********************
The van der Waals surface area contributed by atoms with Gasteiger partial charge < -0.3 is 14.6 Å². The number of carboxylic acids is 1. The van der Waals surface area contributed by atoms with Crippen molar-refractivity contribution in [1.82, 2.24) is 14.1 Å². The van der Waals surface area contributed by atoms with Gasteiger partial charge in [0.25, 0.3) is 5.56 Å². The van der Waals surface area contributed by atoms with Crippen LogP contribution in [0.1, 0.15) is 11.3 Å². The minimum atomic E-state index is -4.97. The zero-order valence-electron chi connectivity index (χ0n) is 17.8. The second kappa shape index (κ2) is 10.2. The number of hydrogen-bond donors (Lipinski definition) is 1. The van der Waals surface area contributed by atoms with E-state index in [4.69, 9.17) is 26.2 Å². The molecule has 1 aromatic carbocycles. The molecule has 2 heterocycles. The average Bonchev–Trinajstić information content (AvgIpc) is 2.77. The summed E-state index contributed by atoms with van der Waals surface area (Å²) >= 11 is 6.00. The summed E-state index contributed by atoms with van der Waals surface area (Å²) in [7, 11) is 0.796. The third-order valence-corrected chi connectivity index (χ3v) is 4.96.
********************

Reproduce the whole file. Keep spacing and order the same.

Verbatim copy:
The van der Waals surface area contributed by atoms with Gasteiger partial charge < -0.3 is 14.6 Å². The number of carboxylic acids is 1. The van der Waals surface area contributed by atoms with Crippen molar-refractivity contribution in [1.82, 2.24) is 14.1 Å². The van der Waals surface area contributed by atoms with Gasteiger partial charge in [0.25, 0.3) is 5.56 Å². The van der Waals surface area contributed by atoms with Crippen LogP contribution in [0.1, 0.15) is 11.3 Å². The minimum atomic E-state index is -4.97. The zero-order valence-electron chi connectivity index (χ0n) is 17.8. The second kappa shape index (κ2) is 10.2. The number of hydrogen-bond donors (Lipinski definition) is 1. The van der Waals surface area contributed by atoms with E-state index in [4.69, 9.17) is 26.2 Å². The molecule has 1 aromatic carbocycles. The molecule has 2 heterocycles. The average Bonchev–Trinajstić information content (AvgIpc) is 2.77. The summed E-state index contributed by atoms with van der Waals surface area (Å²) >= 11 is 6.00. The summed E-state index contributed by atoms with van der Waals surface area (Å²) in [7, 11) is 0.796. The third-order valence-corrected chi connectivity index (χ3v) is 4.96.